Floyd Marinescu has blogged about the history of EJB, which I find somewhat fascinating because in it, he makes the same common mistake that most EJB developers made when they first started working with it.
I speak at conferences fairly often, and at some point during a talk I will ask the audience how many have used EJB. Usually, 90% put up their hand. Then I ask them, how many of you have used EJB as distributed objects, meaning, where you have a separate physical tier for your business logic and a separate tier for your presentation (servlets/jsp) tier? Usually only 15% of the 90% will put up their hand. These results have been consistent at conference I’ve spoken at in North America, Europe, and Japan. The result still never ceases to amaze me, since EJB was designed to be a distributed object framework, for use on large-scale systems, but most of the audience was using it as a local framework for their small – medium sized web apps.
Unfortunately, Floyd seems to have fallen into the same trap that everybody else did back then, which was to assume that since EJB built itself on top of RMI (or so it seemed), then EJB must essentially be a distributed object framework just as RMI was, just as CORBA was before it, just as DCOM was over in the Microsoft space.
The EJB specification, however, spent very little time talking about distributed objects, even as far back as the 1.0 specification. Instead, it spent most of its time, as it does today, talking about transactional behavior of session beans and entity beans (not to mention making vague and nonsensical promises about O/R mapping that eventually didn’t hold up in practice). If you look at EJB and compare it to most traditional Transaction Processing systems and then compare it to a distributed object toolkit like RMI, the relationship becomes much much more clear: EJB isn’t really about objects at all (just as COM+ isn’t really about objects, either), but about building scalable procedurally-oriented systems that happened to be wrapped into something vague resembling an object (largely because Java is an object-oriented system).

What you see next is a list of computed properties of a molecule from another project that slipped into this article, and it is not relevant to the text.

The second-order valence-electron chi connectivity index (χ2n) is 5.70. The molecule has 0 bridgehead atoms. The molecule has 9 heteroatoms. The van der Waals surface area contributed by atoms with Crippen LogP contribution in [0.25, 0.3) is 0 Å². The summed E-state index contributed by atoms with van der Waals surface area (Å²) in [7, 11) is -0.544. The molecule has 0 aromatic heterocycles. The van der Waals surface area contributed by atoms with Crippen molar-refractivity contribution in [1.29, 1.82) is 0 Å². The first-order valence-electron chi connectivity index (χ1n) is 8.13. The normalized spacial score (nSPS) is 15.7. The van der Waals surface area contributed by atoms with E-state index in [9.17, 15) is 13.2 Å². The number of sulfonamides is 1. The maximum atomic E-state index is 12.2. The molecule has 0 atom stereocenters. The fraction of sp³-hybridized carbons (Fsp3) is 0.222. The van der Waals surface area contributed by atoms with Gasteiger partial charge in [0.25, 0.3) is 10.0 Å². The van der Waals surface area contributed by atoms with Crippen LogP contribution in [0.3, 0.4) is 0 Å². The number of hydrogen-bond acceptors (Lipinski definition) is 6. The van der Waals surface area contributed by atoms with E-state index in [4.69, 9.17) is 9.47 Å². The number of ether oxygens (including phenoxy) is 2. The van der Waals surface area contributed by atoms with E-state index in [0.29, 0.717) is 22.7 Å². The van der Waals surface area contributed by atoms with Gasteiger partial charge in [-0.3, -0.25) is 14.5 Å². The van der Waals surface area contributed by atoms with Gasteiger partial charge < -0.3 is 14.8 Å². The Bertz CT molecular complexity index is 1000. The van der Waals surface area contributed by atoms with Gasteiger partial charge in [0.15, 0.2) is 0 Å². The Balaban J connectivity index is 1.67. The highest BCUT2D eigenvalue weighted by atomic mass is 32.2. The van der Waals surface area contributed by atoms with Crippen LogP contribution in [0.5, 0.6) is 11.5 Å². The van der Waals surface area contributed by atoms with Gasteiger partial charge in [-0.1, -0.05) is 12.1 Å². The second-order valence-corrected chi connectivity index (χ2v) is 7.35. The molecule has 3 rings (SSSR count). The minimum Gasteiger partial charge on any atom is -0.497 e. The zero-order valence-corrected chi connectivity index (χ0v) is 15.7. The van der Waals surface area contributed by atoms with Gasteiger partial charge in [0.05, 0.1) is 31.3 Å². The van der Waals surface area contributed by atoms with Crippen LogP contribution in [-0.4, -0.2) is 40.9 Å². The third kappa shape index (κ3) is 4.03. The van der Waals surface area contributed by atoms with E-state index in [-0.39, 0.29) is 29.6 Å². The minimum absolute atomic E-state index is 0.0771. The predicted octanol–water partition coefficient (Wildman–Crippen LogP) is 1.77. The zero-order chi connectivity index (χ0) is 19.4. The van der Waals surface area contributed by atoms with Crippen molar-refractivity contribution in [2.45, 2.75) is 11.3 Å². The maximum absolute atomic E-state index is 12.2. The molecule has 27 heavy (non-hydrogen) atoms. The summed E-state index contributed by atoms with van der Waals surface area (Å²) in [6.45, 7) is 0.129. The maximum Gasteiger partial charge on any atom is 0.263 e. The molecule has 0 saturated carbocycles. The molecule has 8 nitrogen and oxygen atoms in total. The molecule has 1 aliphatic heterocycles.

Floyd points out that lots of companies used EJB for small- to medium-sized projects, and this was true: lots of companies did largely because the Java vendors made it VERY clear that not doing EJB was the First Sign of the Apocalypse, and that if you wanted to Do The Right Thing in Java, you did EJB. (Failure to do EJB was tantamount to pasting an upside-down pentagram on your forehead… or putting a "COM is Love" sticker on your notebook, one of the two.)
He goes on to boil EJB essentially down to three things:
Framework benefits? At the time, if you were doing any kind of web or enterprise development, you were living in a proprietary, confusing world, or you were using the nuts and bolts tools like RMI, Servlets, etc, and creating your own frameworks. Couple that with the fact that during the dot com boom, most software developers were new, attracted by the dot come boom – the industry was just waiting to be given a standard, agreed upon way to do enterprise development. EJB provided that – a standard framework for doing transactions, Security, stateful components, etc. Having a standard "framework" solved a real and present need – there was no open source movement, no web frameworks, etc.
Distribution benefits ? EJB standardized a programming model and platform for building business logic with distributed objects. Hot on the heels of RMI and Corba, this too was needed. If you wanted to do distributed objects, EJB was the answer.
Component Benefits – This is where things got nutty. In my opinion, Sun was reacting to the success of the Visual Basic component market and dreamed of having a similarly active market in the area of Java business components. You all remember all the component re-use retoric, and attempts at building online marketplaces for EJB components. As a result, EJB gained a lot of weight in the API’s, deployment and package semantics in order to have EJB components run consistently well across appservers. If it were not for the component aspect of it, wouldn’t EJB have been designed more like the modern POJO framework to begin with?
Framework benefits. Frankly, EJB was created and shoved upon the Java developers largely because Sun desperately wanted an answer to Microsoft’s MTS, which was seen as "the" successor to TP systems in the "modern" era. It was widely believed that if Sun didn’t have a logical successor in this space, Microsoft would take home the majority of the large enterprise systems. As it turned out, neither really displaced any existing systems, but did claim new projects.